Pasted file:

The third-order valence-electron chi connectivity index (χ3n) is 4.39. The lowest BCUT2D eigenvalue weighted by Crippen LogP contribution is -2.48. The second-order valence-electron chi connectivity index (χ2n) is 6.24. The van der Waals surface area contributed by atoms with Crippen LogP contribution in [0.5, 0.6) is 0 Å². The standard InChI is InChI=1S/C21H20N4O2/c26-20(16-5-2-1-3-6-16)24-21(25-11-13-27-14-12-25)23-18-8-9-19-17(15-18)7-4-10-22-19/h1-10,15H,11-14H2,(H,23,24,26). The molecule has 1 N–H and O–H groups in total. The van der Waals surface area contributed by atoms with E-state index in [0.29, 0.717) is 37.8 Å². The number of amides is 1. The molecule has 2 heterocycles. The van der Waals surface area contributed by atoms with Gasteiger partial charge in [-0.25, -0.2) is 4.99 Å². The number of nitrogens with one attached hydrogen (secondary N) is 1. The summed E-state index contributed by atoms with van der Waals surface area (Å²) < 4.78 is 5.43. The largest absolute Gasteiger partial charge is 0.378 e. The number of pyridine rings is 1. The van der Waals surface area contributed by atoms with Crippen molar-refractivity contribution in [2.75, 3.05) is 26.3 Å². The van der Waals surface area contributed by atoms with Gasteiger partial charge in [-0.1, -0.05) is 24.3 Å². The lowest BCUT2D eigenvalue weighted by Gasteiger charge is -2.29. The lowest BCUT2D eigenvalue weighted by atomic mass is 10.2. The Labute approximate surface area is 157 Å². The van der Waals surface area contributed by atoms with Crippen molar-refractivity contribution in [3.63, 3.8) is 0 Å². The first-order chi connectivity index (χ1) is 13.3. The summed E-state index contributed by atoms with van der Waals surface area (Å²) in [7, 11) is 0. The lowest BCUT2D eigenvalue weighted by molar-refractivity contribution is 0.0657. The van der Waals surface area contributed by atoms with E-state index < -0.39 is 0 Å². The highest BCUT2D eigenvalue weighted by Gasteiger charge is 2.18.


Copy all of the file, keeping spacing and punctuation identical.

The third-order valence-electron chi connectivity index (χ3n) is 4.39. The lowest BCUT2D eigenvalue weighted by Crippen LogP contribution is -2.48. The second-order valence-electron chi connectivity index (χ2n) is 6.24. The van der Waals surface area contributed by atoms with Crippen LogP contribution in [0.5, 0.6) is 0 Å². The standard InChI is InChI=1S/C21H20N4O2/c26-20(16-5-2-1-3-6-16)24-21(25-11-13-27-14-12-25)23-18-8-9-19-17(15-18)7-4-10-22-19/h1-10,15H,11-14H2,(H,23,24,26). The molecule has 1 N–H and O–H groups in total. The van der Waals surface area contributed by atoms with E-state index in [0.29, 0.717) is 37.8 Å². The number of amides is 1. The molecule has 2 heterocycles. The van der Waals surface area contributed by atoms with Gasteiger partial charge in [-0.25, -0.2) is 4.99 Å². The number of nitrogens with one attached hydrogen (secondary N) is 1. The summed E-state index contributed by atoms with van der Waals surface area (Å²) < 4.78 is 5.43. The largest absolute Gasteiger partial charge is 0.378 e. The number of pyridine rings is 1. The van der Waals surface area contributed by atoms with Crippen molar-refractivity contribution in [2.75, 3.05) is 26.3 Å². The van der Waals surface area contributed by atoms with Gasteiger partial charge in [-0.1, -0.05) is 24.3 Å². The lowest BCUT2D eigenvalue weighted by Gasteiger charge is -2.29. The lowest BCUT2D eigenvalue weighted by atomic mass is 10.2. The Labute approximate surface area is 157 Å². The van der Waals surface area contributed by atoms with Crippen molar-refractivity contribution in [3.63, 3.8) is 0 Å². The first-order chi connectivity index (χ1) is 13.3. The summed E-state index contributed by atoms with van der Waals surface area (Å²) in [7, 11) is 0. The lowest BCUT2D eigenvalue weighted by molar-refractivity contribution is 0.0657. The van der Waals surface area contributed by atoms with E-state index < -0.39 is 0 Å². The highest BCUT2D eigenvalue weighted by Gasteiger charge is 2.18.